First-time candidate Caleb Hemmer is looking to keep the district representing parts of south and western Davidson County a Democratic seat. Hemmer works in corporate development and is the brother-in-law of state Rep. Bo Mitchell.

  • His Republican opponent is conservative activist Michelle Foreman, who was a defendant in a recent legal settlement over unsolicited robocalls during the 2020 effort to recall Mayor John Cooper.
Constitutional amendments on Tennessee's ballot

Voters will decide whether to approve four proposed amendments to the state constitution:

  • Amendment 1 would enshrine the state's "right-to-work" law in the state's Constitution, allowing employees to decide against joining a union and paying dues in a unionized workplace.
  • Amendment 2 would clarify the line of succession if the governor is incapacitated.
  • Amendment 3 would completely ban slavery in the state, eliminating an exception "as a punishment for crime." Supporters of the amendment say it would be an important symbolic move.
  • Amendment 4 would lift a ban on clergy serving in the General Assembly. (This provision of the state Constitution has not been enforced since the U.S. Supreme Court ruled it was unconstitutional in 1978.)
Ballot snafu affects 400+ Tennessee voters

Early voters in Davidson County who were assigned to the wrong congressional or statehouse districts will be allowed to cast a provisional ballot in the correct races Nov. 8.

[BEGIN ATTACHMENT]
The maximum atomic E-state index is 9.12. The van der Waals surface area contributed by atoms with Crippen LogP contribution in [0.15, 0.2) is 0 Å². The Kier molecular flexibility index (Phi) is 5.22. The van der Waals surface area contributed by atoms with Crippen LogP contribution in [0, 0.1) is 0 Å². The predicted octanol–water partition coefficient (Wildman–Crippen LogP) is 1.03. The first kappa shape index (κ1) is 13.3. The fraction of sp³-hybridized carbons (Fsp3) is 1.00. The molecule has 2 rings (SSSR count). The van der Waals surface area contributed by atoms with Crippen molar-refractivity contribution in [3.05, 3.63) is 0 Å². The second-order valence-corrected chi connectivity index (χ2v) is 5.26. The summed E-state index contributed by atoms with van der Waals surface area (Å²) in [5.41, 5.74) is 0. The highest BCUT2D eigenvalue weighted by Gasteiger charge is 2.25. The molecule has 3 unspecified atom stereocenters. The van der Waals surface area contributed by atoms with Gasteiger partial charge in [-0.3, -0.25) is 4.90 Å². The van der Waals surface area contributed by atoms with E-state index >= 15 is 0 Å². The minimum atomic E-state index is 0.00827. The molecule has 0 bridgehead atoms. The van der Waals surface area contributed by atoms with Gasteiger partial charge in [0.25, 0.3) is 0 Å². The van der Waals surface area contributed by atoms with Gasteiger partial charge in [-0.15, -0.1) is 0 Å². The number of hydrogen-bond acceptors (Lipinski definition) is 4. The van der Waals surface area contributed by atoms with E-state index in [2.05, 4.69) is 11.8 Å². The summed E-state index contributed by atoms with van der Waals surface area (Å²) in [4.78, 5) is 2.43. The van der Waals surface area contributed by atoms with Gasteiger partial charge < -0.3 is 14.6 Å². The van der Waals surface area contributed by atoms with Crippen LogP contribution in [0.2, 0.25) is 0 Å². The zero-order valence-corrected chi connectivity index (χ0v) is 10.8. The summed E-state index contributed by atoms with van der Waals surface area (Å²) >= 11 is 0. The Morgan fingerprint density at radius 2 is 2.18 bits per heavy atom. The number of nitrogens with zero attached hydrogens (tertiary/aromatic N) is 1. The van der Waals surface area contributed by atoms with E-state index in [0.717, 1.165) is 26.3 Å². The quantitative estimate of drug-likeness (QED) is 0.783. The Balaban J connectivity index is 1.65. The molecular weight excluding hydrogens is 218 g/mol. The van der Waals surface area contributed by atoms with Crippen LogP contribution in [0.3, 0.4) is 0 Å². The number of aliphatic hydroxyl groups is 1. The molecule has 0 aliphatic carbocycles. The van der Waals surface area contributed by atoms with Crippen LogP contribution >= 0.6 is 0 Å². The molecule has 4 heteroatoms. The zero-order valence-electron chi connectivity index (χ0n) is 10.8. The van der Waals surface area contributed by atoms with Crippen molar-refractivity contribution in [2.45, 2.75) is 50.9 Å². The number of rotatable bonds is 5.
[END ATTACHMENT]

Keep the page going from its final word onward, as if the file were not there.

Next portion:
• Officials announced plans to allow misassigned voters to cast new ballots Friday as part of a deal reached in a lawsuit from the ACLU of Tennessee and the League of Women Voters.

Zoom in: The Davidson County Election Commission published a list of 438 voters who were eligible to cast a provisional ballot.

  • That amount has grown from the original number of faulty ballots reported by election officials last week.

How it works: If your name is on the list, you must go to the election commission office at 1417 Murfreesboro Pike on Election Day to get a corrected provisional ballot. Those ballots would only include races affected by the mixup.

  • The provisional ballots will only be counted if the affected races are contested after the election.

State of play: Nashville law director Wally Dietz told reporters that election officials have identified others who haven't voted yet who might still get a faulty ballot because of ongoing problems with mapping software.

  • Those individuals will get special paper ballots with the correct races when they arrive at their polling places Nov. 8.

Context: Some Nashville early voters were given faulty ballots that included races for the wrong congressional and statehouse districts.

  • Jeff Roberts, the Davidson County election administrator, told The Tennessean that the county's mapping software misclassified some homes on the edges of the district boundaries.
  • District lines were redrawn earlier this year during the redistricting process, splitting multiple precincts.